Give your dog a toy and teach the name or the toy, which will be your command for that item. Once she takes the toy, say the command and then click and treat. If she is accustomed to clicker training, she should drop the toy when she hears the click because she knows a treat is coming.
Continue practicing this 10 to 15 minutes a day for about a week, getting her to understand the toy you are putting in her mouth is the item you will want her to retrieve. As she is more versed in understanding the object and command, set it on the ground and use the command word, encouraging her to pick it up in her mouth. Every time she puts it in her mouth, click and treat.
Once your dog has retrieving the toy understood, begin to use the command ‘drop it.’ With a treat and your clicker in one hand, give your dog the toy and command word, but don’t treat just yet. Use the command to ‘drop it.’ Show her the treat as you use the command. As soon as she drops the toy, click and treat.
Toss the toy
Once your dog can pick up the item and drop it by command, practice tossing the toy a few feet away and asking your dog to pick it up with the command and drop it once she brings it back to you. Be sure to click and treat once you have the toy from your dog.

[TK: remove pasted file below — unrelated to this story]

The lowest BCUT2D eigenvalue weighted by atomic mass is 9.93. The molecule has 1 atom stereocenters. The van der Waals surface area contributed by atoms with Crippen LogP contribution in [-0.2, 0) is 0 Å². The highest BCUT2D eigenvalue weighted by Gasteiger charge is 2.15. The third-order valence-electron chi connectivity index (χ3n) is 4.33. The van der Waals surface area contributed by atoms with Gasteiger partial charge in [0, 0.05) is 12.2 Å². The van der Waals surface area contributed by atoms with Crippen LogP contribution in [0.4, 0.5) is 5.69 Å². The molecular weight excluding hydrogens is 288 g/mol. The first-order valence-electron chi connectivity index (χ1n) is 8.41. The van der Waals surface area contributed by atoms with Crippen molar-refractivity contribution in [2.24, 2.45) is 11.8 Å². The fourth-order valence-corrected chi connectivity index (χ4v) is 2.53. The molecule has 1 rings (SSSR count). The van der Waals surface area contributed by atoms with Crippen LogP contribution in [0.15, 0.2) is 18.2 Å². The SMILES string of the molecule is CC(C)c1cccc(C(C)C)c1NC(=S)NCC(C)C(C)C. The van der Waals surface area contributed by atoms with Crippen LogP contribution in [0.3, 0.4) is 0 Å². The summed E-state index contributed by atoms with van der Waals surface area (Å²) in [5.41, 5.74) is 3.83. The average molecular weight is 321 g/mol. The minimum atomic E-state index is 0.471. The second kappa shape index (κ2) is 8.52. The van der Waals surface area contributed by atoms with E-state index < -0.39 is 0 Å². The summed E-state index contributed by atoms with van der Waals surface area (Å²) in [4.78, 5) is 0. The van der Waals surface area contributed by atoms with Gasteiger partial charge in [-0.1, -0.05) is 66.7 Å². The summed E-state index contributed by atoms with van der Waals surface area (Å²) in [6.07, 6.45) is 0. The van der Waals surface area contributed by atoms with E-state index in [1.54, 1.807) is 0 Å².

Practice, practice, practice
Keep practicing these steps with your dog and various toys using a different command for each item. Spend some time on each item before moving to the next to avoid confusion. Extend the distance between you and the toy each time your dog successfully has a new distance down. Over time, you should be able to have your dog fetch an item she knows the command for and bring it to you. Be sure to click and treat each time she brings you something.
The Squeaky Toy Method
If your dog doesn't love to retrieve, start fetch off slowly with minimal distance.
Using a squeaky toy, get your dog's attention and say the word ‘fetch.’
With the toy squeaking, have your dog place the toy in his mouth and use the word ‘fetch’ again.
Repeat this process several times until your dog takes the squeaky toy from you as soon as you say the command, ‘fetch’.
Increase your distance slowly by dropping the squeaky toy at your feet and say “fetch”. At this point, your dog should recognize the word “fetch” means he needs to put the squeaky toy in his mouth.
Add more distance